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Friday, May 29, 2020
UNITED NATIONS, Sep 1 2009 (IPS) - When the world’s policy-makers of a bygone era were painfully slow in reacting to the economic crisis in the early 1920s, the British economist John Maynard Keynes famously warned: “In the long run, we’re all dead.”
His quip takes on a much more ominous meaning, says the United Nations, in the light of the combined threats to the economic and environmental security of the world today.
In its annual ‘World Economic and Social Survey 2009’ (WESS) released Tuesday, the world body says the international community is not responding, as urgently as it should, to the impending devastation from climate change – described as one of the biggest challenges facing humans in the coming decades.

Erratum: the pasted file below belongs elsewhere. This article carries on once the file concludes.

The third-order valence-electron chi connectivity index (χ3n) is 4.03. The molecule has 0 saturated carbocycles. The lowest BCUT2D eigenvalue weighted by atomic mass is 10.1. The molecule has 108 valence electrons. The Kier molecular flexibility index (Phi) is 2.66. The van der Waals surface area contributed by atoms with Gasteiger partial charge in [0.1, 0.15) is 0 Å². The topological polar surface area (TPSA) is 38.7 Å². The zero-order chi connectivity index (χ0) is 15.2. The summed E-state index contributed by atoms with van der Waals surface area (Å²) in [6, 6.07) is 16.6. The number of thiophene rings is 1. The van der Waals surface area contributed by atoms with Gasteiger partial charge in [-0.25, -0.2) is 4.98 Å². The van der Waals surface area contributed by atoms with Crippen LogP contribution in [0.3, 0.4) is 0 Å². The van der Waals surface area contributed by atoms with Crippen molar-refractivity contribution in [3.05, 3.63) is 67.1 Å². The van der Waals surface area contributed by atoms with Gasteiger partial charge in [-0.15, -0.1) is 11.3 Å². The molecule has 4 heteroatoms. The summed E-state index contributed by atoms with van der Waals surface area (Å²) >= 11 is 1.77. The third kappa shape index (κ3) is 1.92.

“It is, at a very profound level, an existential threat,” says the 207-page survey, pointing out recent estimates which suggest that over 300,000 people are dying each year as a result of global warming while the lives of 300 million more are being seriously threatened.
The new report coincides with two major upcoming events: a U.N. summit on climate change in New York on Sep. 22 and the impending negotiations on a new global treaty on climate change scheduled to take place in Copenhagen in December.
Placing the blame mostly on the world’s industrial nations, the report pointedly says the climate crisis is the result of the very uneven pattern of economic development that evolved over the past two centuries.
The challenges of mitigating climate change include reducing greenhouse gas emissions, halting deforestation, curbing land degradation, fighting sea level rise, preventing droughts and floods, and retrofitting buildings to make them more energy-efficient.
But what is needed is additional financing to address the mitigation and adaptation aspects of climate change.